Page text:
New Zealand prime minister Jacinda Ardern is expecting her first child with her partner Clarke Gayford, she announced in a Facebook post.
"Clarke and I are really excited that in June our team will expand from two to three, and that we'll be joining the many parents out there who wear two hats," the Labour PM wrote.
"I'll be prime minister and a mum, and Clarke will be 'first man of fishing' and stay at home dad. I think it's fair to say that this will be a wee one that a village will raise, but we couldn't be more excited."
Ardern, who took office in October, said that deputy prime minister Winston Peters will take her place for six weeks when the baby is born in June. She added she intended to be "fully contactable" during her maternity leave and that she intended to resume "all prime ministerial duties" once her leave ends.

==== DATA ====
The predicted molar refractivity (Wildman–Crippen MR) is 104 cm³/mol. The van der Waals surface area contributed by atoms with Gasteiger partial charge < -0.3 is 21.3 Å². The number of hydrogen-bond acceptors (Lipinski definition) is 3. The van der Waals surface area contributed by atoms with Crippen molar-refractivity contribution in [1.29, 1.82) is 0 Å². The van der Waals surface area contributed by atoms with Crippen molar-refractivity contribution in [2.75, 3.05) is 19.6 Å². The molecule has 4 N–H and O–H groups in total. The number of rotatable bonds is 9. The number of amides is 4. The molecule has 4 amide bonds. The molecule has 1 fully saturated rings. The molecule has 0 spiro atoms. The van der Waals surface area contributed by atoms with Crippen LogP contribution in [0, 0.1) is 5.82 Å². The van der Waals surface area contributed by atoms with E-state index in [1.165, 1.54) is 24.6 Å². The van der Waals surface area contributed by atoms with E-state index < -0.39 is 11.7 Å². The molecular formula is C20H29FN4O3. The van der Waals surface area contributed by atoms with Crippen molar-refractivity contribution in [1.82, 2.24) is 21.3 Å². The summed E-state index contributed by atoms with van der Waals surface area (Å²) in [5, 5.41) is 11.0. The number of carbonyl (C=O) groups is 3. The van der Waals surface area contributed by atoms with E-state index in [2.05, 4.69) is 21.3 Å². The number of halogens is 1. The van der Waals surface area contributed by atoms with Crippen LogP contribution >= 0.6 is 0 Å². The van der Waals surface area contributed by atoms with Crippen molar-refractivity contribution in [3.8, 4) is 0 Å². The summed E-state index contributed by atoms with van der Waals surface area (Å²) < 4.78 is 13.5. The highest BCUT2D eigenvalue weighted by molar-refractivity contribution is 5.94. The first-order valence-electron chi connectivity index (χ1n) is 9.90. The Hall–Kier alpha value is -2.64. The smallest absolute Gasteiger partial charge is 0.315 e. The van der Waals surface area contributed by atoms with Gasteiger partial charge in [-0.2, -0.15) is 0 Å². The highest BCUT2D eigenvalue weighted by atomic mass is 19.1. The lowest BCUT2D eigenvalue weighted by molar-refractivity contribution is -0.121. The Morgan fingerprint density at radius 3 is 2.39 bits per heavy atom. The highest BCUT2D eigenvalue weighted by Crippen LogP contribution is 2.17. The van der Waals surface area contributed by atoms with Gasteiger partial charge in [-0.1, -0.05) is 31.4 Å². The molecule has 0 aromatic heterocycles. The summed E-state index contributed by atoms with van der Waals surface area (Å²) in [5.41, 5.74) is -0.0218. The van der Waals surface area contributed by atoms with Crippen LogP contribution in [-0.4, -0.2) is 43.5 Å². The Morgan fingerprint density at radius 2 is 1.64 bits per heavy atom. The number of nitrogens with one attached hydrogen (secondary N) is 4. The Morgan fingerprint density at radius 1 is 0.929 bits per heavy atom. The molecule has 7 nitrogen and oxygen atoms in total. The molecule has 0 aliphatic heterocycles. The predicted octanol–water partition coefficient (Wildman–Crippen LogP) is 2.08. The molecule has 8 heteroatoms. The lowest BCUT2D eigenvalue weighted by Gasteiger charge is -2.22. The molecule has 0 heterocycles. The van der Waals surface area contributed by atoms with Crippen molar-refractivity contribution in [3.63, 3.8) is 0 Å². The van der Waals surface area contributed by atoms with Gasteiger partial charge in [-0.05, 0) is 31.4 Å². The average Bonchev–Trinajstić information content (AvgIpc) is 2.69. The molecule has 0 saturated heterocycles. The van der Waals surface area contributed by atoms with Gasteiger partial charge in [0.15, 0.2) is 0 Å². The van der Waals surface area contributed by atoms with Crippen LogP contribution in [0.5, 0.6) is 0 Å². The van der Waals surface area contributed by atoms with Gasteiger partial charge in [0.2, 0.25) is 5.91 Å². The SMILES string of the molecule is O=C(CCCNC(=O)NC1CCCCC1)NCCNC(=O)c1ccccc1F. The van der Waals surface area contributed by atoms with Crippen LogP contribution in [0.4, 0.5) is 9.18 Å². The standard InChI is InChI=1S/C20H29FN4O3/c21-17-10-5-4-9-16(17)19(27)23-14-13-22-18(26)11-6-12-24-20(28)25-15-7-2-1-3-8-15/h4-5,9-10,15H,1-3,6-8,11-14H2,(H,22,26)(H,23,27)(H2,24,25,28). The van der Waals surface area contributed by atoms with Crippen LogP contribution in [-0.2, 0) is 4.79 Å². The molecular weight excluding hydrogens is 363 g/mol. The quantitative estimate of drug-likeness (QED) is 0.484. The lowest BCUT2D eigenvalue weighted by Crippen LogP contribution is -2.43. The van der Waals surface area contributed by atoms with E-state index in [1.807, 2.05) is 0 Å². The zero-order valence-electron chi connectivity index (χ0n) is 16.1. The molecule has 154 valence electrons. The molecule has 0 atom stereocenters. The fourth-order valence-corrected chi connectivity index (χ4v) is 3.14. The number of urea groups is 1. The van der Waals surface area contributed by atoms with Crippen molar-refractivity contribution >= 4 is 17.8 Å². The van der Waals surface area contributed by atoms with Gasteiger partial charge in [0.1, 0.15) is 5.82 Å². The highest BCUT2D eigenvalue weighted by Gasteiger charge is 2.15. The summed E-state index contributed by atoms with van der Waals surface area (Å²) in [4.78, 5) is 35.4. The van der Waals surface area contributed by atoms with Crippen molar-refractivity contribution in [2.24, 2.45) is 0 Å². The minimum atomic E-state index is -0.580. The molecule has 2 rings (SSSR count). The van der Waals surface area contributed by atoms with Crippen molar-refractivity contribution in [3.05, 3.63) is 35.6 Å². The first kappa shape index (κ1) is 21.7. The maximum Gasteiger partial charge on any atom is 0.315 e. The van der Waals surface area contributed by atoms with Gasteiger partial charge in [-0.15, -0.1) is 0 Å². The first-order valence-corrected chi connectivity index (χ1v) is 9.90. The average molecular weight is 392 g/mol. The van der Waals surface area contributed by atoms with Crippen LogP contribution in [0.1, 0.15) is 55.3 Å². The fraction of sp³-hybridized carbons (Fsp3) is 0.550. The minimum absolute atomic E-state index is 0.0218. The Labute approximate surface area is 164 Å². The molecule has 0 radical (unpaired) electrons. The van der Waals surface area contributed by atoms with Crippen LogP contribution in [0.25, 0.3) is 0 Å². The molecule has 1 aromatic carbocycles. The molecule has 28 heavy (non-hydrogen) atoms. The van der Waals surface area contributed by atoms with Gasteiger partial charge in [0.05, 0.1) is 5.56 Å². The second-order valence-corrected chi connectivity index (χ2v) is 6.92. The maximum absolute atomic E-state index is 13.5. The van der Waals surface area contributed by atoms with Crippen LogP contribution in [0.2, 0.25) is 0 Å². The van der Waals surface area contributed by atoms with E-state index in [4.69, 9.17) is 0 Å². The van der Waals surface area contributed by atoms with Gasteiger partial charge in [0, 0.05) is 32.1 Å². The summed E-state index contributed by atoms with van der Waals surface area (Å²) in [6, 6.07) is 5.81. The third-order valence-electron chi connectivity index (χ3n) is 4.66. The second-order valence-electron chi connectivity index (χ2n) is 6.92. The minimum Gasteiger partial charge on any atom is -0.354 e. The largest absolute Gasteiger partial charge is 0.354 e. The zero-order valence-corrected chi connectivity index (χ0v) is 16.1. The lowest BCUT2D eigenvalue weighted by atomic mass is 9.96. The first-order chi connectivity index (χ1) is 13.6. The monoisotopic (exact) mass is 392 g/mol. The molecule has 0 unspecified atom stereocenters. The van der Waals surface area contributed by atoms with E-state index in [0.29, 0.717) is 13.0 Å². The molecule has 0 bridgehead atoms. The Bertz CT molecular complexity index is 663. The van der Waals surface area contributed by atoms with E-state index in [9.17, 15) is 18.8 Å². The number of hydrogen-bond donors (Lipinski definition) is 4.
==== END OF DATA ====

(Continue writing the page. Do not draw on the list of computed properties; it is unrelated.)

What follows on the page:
The prime minister's announcement was met with good wishes from at least two former New Zealand prime ministers. Former prime minister Jenny Shipley called the news "brilliant," telling RNZ: "It's a wonderful choice of our outstanding young woman leader who is also going to choose to be a parent.
Shipley added: "It will bring special insight I suspect in her work and joy to her family." Fellow former prime ministers Helen Clark and Bill English shared their best wishes on Twitter.
Malcolm Turnbull, Australia's prime minister, called Ardern to congratulate her and shared his best wishes on Twitter. "Congratulations @jacindaardern on your wonderful news today. When we spoke this morning you sounded more excited than you did when you won the election! Lots of love and best wishes from me and Lucy and all of us across the ditch," Turnbull tweeted.
US Ambassador Scott Brown also congratulated the couple on the news.
Ardern, 37, became New Zealand's youngest prime minister since 1856 in October after forming a centre-left coalition. She learned of her pregnancy just six days after learning she would be prime minister.
"I am not the first woman to multi-task. I am not the first woman to work and have a baby - there are many women who have done this before," she noted.
New Zealand's prime minister is not the first female world leader to give birth while serving. In 1990, Pakistan's Benazir Bhutto gave birth to a daughter.